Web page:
Greek Bonds Will Yield 5 Percent In 2014, Says Japonica

Lending money to Greece may not be the soundest financial decision that could be made in today’s world. The country is not exactly known for its financial stability, and it’s already defaulted on some bonds in recent years. Greek bonds do have some fans out there, however, and Japonica. The U.S. firm hit headlines recently after offering to purchase around $5.5 billion of Greek debt.

Greek Bonds Will Yield 5 Percent In 2014, Says Japonica

Japonica says that it expects the yields on Greek bonds to hit 5 percemt next year. The investment group will not reveal how much of the country’s bonds it actually owns, but it says that it is one of the largest holders of the securities. The firm paid as little as 11.4 percent of face value for the country’s government debt, according to Bloomberg.

Greek optimism at Japonica

Japonica’s founder Paul Kazarian is optimistic about Greece, and that’s astonishing to most investors. In a conference call today, he spoke about the debt buy publicly for the first time. Kazarian said that when dealing with Greece pricing has been “almost certainly wrong, particularly in comparison to euro-zone peers.”

Japonica expects Greek debt to be worth as much as 85 percent of face value next year. Yields will hit around 5 percent some time next year. Yields have been following for some months and sat at around 9.25 percent on today’s market. 2009 was the last time the company’s debt yielded 5 percent.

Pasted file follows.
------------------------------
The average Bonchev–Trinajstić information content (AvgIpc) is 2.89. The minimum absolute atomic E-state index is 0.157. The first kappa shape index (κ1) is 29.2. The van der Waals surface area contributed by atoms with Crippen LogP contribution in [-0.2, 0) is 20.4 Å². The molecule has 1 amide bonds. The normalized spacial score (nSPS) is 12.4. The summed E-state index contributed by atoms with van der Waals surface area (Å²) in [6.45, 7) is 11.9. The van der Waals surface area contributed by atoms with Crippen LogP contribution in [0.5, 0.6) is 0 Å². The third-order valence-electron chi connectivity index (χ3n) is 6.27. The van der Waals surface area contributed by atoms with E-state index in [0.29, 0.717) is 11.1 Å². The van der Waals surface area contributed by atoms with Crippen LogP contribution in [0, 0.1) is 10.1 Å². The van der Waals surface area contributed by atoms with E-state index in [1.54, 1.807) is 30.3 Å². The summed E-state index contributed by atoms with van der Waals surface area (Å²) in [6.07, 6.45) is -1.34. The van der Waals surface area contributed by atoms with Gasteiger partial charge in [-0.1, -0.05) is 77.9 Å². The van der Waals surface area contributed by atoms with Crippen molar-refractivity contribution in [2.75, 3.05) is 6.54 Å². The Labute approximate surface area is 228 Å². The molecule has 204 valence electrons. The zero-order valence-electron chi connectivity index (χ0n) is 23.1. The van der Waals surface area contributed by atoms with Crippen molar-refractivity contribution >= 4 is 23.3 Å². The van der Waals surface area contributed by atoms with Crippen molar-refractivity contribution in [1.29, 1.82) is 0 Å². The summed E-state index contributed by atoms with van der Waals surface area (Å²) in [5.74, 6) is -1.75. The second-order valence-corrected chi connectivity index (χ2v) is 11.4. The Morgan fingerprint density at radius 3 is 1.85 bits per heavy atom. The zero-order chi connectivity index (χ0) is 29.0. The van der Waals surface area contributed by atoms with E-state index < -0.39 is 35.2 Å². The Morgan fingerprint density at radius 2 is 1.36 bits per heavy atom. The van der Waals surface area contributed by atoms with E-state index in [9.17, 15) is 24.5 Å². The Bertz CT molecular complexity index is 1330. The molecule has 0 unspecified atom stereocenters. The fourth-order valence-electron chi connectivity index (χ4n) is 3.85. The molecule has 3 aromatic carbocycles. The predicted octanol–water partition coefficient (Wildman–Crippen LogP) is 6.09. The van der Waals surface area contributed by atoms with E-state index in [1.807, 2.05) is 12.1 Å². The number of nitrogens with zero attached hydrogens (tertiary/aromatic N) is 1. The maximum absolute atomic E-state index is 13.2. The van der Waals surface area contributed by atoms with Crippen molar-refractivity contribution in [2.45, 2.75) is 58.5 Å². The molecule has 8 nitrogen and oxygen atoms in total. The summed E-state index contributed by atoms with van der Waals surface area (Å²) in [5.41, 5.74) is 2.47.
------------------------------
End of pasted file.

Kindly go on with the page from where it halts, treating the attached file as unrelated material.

Value investing in Greek bonds

Investors are often misled about the fundamental value of a security by the market’s reaction to it. Anything Greek appears to be bad to some investors because of the tainted nature of the country’s title. That’s not always true, however. When it comes to Greek bonds there are not too many investors outside of Japonica who would recommend a big bet.

That’s not necessarily a misconception of the situation Greece finds itself in, however. The country has massive unemployment and a political system that is not quite working the way its supposed to. The government’s debt is still a problem and its inability to function without repeated intervention from the Eurozone and IMF is not a good sign of financial health.

Japonica has managed to buy up a security that is valued at a low level compared to the numbers written on the front. Greek debt might just be tainted, and Japonica might have found itself a valuable opportunity. Whatever way the trade works out, it is a courageous one.